RACK OF LAMB WITH POMEGRANATE & RED WINE SAUCE
A “frenched” chop or rack of any type of meat means that part of the bone has been cleaned of any meat leaving a “handle” on the end. When cooking, I always cover the exposed bone with foil so it does not burn in the oven.
1 or 2 racks of lamb (8 chops), “frenched”
1/4 cup olive oil
4 teaspoons chopped fresh rosemary
salt, pepper, to taste
1 cup red wine
1 cup pomegranate juice
2 tablespoons orange juice
4 tablespoons unsalted butter
1. Preheat oven to 400 degrees.
2. Rub lamb with oil, rosemary, salt, pepper. Place in a roasting pan with remaining oil; roast to 140 degrees internal temperature for medium rare, 30 minutes. Remove from oven. Transfer to a platter; cover loosely with foil.
3. Pour excess fat from pan. Place pan on stove over high heat. Add wine and pomegranate juice. Bring to a boil, stirring to scrape up browned bits from the bottom of the pan. Simmer to reduce liquid by half, 5 to 7 minutes. Reduce the heat to low; stir in butter until melted. Turn off heat.
4. Slice rack into individual chops to serve with pomegranate-wine sauce.
Dessert often baffles new cooks preparing their first Passover meal. Those living far from loved ones to cook with or trying to establish their independence in the kitchen might want to try a flourless cake that substitutes matzo meal for flour.
FLOURLESS CHOCOLATE CAKE
Makes 6 to 8 servings
Egg yolks can be frozen for later use. The cake will sink slightly in the center as it cools.
1/2 cup matzo meal
1/3 cup walnuts
2 large eggs
1-1/4 cups sugar, divided
2 teaspoons vanilla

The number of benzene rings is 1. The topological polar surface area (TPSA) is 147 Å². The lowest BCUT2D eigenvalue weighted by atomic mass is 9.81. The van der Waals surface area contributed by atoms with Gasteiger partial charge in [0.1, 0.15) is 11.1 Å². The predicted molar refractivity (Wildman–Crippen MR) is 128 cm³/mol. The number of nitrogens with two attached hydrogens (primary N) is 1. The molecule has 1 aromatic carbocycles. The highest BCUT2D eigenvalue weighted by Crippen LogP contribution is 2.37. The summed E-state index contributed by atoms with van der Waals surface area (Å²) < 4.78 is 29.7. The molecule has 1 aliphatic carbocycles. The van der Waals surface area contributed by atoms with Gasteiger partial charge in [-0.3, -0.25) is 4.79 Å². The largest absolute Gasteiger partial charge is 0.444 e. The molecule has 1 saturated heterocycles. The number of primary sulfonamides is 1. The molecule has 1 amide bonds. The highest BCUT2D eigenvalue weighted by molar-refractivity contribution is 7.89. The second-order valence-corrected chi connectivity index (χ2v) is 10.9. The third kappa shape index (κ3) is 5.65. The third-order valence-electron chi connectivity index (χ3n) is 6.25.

1 cup grated apple
2 tablespoons unsweetened cocoa powder
2 ounces bittersweet or semisweet chocolate, chopped
8 egg whites, at room temperature (reserve yolks for another use)
1/4 teaspoon salt
1. Preheat oven to 350 F. You will need a 9-inch ungreased springform pan.
2. Process matzo meal and walnuts together until they reach a fine consistency. Spread onto a rimmed baking sheet; bake for 5 to 10 minutes. Remove from oven; set aside to cool.
3. Whisk together eggs, 3/4 cup sugar and vanilla in a bowl. Stir in matzo-walnut mixture, apple, cocoa and chocolate.
4. Using an electric hand mixture, beat egg whites and salt until frothy. Raise mixer speed to high and beat until soft peaks form. Add the last 1/2 cup sugar, a tablespoon at a time, until stiff peaks form.
5. Stir a small amount of the beaten whites into the batter. Gently fold in remaining egg whites using rubber spatula. Gently scrape the batter into the springform pan, tapping the pan gently against the counter to break up any air bubbles.
6. Bake until a toothpick inserted into the center returns clean, 40 to 45 minutes. Run a knife between the cake and the pan, all around, to loosen. Cool for 20 minutes on a wire rack. When cool, slice onto a serving plate and gently remove the sides of the pan.
Linda Bassett is the author of “From Apple Pie to Pad Thai: Neighborhood Cooking North of Boston.” Reach her by e-mail at KitchenCall@aol.com.